By Susan Bowers, Master Gardener
Enid News and Eagle
ENID, Okla. —
School is out and summer is here. Find someone to water your plants, mow your yard and harvest your vegetable garden while on vacation.
If you do these things, it will imply that someone is home.
If you have not put any mulch down, now is the time. Mulch your ornamentals, vegetables and annuals to reduce soil crusting.
Mulching also will regulate temperatures and moisture during hot summer months. It also will reduce about 70 percent of the summer yard maintenance.
Each year I try to figure out how to save 30 more minutes a week in my yard. Last year, I did not plant any annuals that had to be dead-headed to save time.
Look for insect damage. Add spider mites to the list. The foliage of the plants will become pale and speckled. Get a piece of white paper and shake a branch over it. If your tiny specks crawl, you have spider mites and will need to spray.
Never fertilize fescue in the summer. I fertilize my fescue March 1, May 1, Sept. 15 (if it has cooled down, and Dec. 1.
Make sure you have done a soil test every five years no matter what type of grass you have. Dig down six inches and pull out a total of two cups of soil, small amounts from different places in your yard. Take your soil sample to the Garfield County Oklahoma Cooperative Extension office with $10. They will mail it in, and you will receive results indicating you are low, perfect or high in nutrients.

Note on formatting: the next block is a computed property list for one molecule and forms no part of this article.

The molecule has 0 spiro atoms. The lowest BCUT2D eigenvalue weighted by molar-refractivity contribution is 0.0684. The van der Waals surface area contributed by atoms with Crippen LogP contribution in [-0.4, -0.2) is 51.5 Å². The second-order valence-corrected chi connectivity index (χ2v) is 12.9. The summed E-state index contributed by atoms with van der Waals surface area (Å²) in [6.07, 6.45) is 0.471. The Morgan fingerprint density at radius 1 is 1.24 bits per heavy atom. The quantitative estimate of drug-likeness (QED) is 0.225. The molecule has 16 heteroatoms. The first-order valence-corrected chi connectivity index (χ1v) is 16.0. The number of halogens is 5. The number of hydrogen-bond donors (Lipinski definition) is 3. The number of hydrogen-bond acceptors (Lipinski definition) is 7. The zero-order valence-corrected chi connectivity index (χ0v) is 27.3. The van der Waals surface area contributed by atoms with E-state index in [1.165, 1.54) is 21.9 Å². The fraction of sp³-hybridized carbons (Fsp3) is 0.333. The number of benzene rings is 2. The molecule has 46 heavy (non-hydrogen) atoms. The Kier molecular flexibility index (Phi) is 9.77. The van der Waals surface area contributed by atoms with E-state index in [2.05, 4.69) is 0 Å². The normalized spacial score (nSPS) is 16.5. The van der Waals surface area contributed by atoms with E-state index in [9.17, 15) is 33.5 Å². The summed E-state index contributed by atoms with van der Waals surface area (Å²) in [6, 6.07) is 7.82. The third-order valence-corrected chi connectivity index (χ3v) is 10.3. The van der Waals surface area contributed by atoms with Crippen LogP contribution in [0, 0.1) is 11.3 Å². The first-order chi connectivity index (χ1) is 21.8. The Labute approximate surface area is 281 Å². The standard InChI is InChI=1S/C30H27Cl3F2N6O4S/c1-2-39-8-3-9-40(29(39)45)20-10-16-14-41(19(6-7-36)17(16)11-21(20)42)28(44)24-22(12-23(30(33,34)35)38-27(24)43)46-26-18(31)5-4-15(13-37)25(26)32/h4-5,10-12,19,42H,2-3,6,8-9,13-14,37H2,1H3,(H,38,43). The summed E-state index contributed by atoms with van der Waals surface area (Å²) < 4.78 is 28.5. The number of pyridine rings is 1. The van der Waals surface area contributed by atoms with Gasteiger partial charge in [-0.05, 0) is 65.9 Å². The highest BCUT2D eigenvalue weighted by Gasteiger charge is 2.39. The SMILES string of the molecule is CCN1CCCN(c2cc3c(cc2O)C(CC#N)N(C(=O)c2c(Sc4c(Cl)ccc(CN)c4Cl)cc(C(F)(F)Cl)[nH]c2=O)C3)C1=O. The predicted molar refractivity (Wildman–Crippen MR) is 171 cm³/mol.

It will save you money for fertilizer that you may not need. Fertilize warm season grasses in the summer at one pound of nitrogen per 1,000 square feet.
If you have dollar spot disease, it becomes visible in mid-May. Those are brown, circular spots in your turf that will need a fungicide applied. If you plan to seed bermuda, June is the month. Only Riviera and Yukon bermuda varieties can be seeded through July. Seeding at the right time will give the bermuda time to develop strong roots and will reduce winterkill loss.
If your pine trees have tip blight disease, you will need to spray them again in mid-June. During the summer, remove tree wraps to avoid potential disease and insect buildup. Softwood cuttings from the new growth of many shrubs will root if propagated in a moist, shady spot. Protect your trees from lawn mowers and weed eaters by mulching around them. Make sure that the mulch is not touching the tree trunk.
If your annuals are becoming leggy, pinch them back, which will encourage new growth. You may apply fertilizer to your annuals.
Also, feed your established mums and other perennials. When cutting your roses, cut back to a leaflet facing the outside of the bush. This will encourage air circulation and open growth. Your tall perennials may need to be staked before our Oklahoma winds arise.
Enjoy summer in your yard. Remember, gardening helps keep you young and healthy.
Bowers is a member of Garfield County Master Gardeners.